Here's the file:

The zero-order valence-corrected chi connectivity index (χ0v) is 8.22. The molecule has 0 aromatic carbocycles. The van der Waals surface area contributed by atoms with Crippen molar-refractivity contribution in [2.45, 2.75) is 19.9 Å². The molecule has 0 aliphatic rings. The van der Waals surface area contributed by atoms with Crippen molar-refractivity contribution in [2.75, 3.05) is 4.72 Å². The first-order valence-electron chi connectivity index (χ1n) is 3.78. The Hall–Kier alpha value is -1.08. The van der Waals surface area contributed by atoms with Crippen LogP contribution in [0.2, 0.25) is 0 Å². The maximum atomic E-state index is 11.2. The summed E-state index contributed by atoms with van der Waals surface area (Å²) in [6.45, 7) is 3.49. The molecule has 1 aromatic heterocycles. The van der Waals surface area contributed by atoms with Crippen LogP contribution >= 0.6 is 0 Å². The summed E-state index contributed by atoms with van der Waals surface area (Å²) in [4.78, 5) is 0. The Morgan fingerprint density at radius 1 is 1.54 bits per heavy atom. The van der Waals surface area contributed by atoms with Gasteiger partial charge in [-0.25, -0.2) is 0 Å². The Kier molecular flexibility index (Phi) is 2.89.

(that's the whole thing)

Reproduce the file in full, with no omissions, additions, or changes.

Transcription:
The zero-order valence-corrected chi connectivity index (χ0v) is 8.22. The molecule has 0 aromatic carbocycles. The van der Waals surface area contributed by atoms with Crippen molar-refractivity contribution in [2.45, 2.75) is 19.9 Å². The molecule has 0 aliphatic rings. The van der Waals surface area contributed by atoms with Crippen molar-refractivity contribution in [2.75, 3.05) is 4.72 Å². The first-order valence-electron chi connectivity index (χ1n) is 3.78. The Hall–Kier alpha value is -1.08. The van der Waals surface area contributed by atoms with Crippen LogP contribution in [0.2, 0.25) is 0 Å². The maximum atomic E-state index is 11.2. The summed E-state index contributed by atoms with van der Waals surface area (Å²) in [6.45, 7) is 3.49. The molecule has 1 aromatic heterocycles. The van der Waals surface area contributed by atoms with Crippen LogP contribution >= 0.6 is 0 Å². The summed E-state index contributed by atoms with van der Waals surface area (Å²) in [4.78, 5) is 0. The Morgan fingerprint density at radius 1 is 1.54 bits per heavy atom. The van der Waals surface area contributed by atoms with Gasteiger partial charge in [-0.25, -0.2) is 0 Å². The Kier molecular flexibility index (Phi) is 2.89.